Posted by: sean | April 18, 2008

The Akonalypse

(Note: I’m trying to keep this blog linear, but I had to skip to this recent story.  More from Harper in the next post.)

There are two rival cell phone companies in Liberia, Cellcom and Lonestar.  Lonestar has been the dominant force, but Cellcom pulled the marketing ploy of all marketing ploys and decided to sponsor a concert by Akon, the Senegalese-born grammy-nominated rap artist.  Akon is a sort of deity in Liberia.  For weeks, Monrovia has been plastered with Akon Live! billboards and getting a ticket has mildly resembled a scene from Willy Wonka (they have been priced out of most people’s reach – $20 and up).  There has been a contagious buzz about his arrival, about the concert, about how the world will be a better place once people see Akon with their own eyes. 

The day of the concert, Akon was traveling from his hotel and was waving out his hummer window with his (Cellcom? Has to be) cell phone.  Someone wasn’t thinking clearly and stole the phone from his hands.  That someone was taken away and beaten/killed by the mob.  I know this, because everyone in town knew this by about 5pm.  Akon is deity. 

Most expats bought VIP tickets for $40 dollars, but I, along with three other guys, opted for $20 dollar tickets that would place us among the true Akon faithful.  Looking back, this is at once one of the silliest things I’ve done and one of the smartest. 

John, a guy from Georgia Tech who is living in a spare room here, gave his driver a ticket to the concert and appointed him Chief of Expat Evacuation.  When things look like they might get crazy, you let us know, right?  The driver agreed and we set off in his inconspicuous car (sadly not a Tercel), since this was no occasion to be seen in a huge NGO truck.  The road to the stadium was packed.  People running along the street, the one-lane road had become three.  I think it was then that we began to realize what we were in for.  Our jocular banter suddenly turned serious:

We definitely need to leave before the last song. 

Do we have an exit strategy?

If shit hits the fan, we meet at the gas station in Congo Town, about a mile away. 

We arrived at the stadium around 6pm and saw a sea of humanity pressed against the gates.  The Liberian National Police were out in force, as were Nigerian UN peacekeepers.  It was a surreal feeling to walk into a concert where the guards had AK47s.  There is no way they can control all these people!  We pushed through the ticket-less crowd to the main gate, a sort of white guy bubble, squeezed through a crack created by two peacekeepers and found ourselves on the grounds surrounding the stadium.

After consulting our tickets to find our seats – “Around the stadium” – we set off to claim a spot.  Our section was raucous and we couldn’t help but stand out.  John stood up with everyone to dance along to the pre-concert mix and was instantly drawing laughs and cheers from an entire side of the stadium.  They noticed him dancing before even I did – and I was sitting next to him…  Note to the Mexican Wave Guy: If you really crave attention, go dance among Liberians at an Akon concert.  We talked with the people around us, made friends, things were going swimmingly.  Then it got dark.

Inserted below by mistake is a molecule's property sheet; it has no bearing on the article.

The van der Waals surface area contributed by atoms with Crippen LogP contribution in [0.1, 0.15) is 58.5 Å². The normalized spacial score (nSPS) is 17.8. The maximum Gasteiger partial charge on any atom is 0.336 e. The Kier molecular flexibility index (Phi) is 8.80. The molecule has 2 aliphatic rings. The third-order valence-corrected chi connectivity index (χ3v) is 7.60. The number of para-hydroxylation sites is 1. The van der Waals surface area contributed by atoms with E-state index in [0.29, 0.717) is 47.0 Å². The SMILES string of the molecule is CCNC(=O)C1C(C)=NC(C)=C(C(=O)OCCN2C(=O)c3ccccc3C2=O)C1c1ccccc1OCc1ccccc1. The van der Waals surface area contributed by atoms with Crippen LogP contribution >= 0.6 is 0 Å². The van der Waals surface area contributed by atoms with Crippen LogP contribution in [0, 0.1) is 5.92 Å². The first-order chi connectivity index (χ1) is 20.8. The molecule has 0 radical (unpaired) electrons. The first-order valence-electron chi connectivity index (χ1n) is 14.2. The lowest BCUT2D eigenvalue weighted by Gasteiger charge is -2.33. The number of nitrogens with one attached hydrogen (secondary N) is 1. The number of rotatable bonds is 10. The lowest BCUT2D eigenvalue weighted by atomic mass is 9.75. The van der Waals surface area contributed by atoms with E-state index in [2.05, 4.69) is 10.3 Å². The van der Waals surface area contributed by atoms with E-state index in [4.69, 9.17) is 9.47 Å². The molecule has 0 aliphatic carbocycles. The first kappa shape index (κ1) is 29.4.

As the sun set, I noticed a group about five rows behind us at the top of the stadium peering over the edge at the people outside.  One of the guys I was with went up to look over and saw Pandemonium.  Liberians without tickets had climbed over the outside fence and were sprinting madly around the grounds.  The police caught some and gave them a friendly whack with their batons.  I think it was then that we began to get a more concrete idea of what we were in for. 

Whoa! Over there! Look!

On the opposite side of the stadium, people began bursting through.  Hundreds of people.  We watched them hop fences and make there way to our section, where they hoped to blend in with ticket holders.  Our section became cramped and more raucous.  We abandoned our seats and stood at the top of the stadium, so that we could keep tabs on what was happening both outside and inside, thus staying true to our motto: semper expat, semper vigilant.  To our right was a huge gate, maybe 15 feet high, with barbed wire on it.  The gate separated our section from the VIP section – where random people had been telling us to go for a while – You are VIPs, you are over there!  As our section reached capacity, people started to climb the fence, sliding through snarled coils of barbed wire.

We should leave.

Chief of Expat Evacuation what do you think?

This is crazy.

Sage analysis, Chief of Expat Evacuation…  With the mass of people in the rows below us, leaving seemed logistically impossible.  A fight between ticket holders and the free riders, which would spark rioting, seemed imminent, but thankfully Akon’s hummer pulled into the stadium before fists flew.  Akon! In the flesh! A tiny blurred dot a hundred yards away!  People went INSANE.  We went INSANE – it was contagious.  A man in a mohawk and a kilt came on stage to get people pumped for some Akon aktion (surely the easiest job on the planet).  Akon’s hummer, flanked by two rows of police, pulled up to the middle of the field.  Wild, wild cheering.  He took the stage, began the show.  The atmosphere was incredible.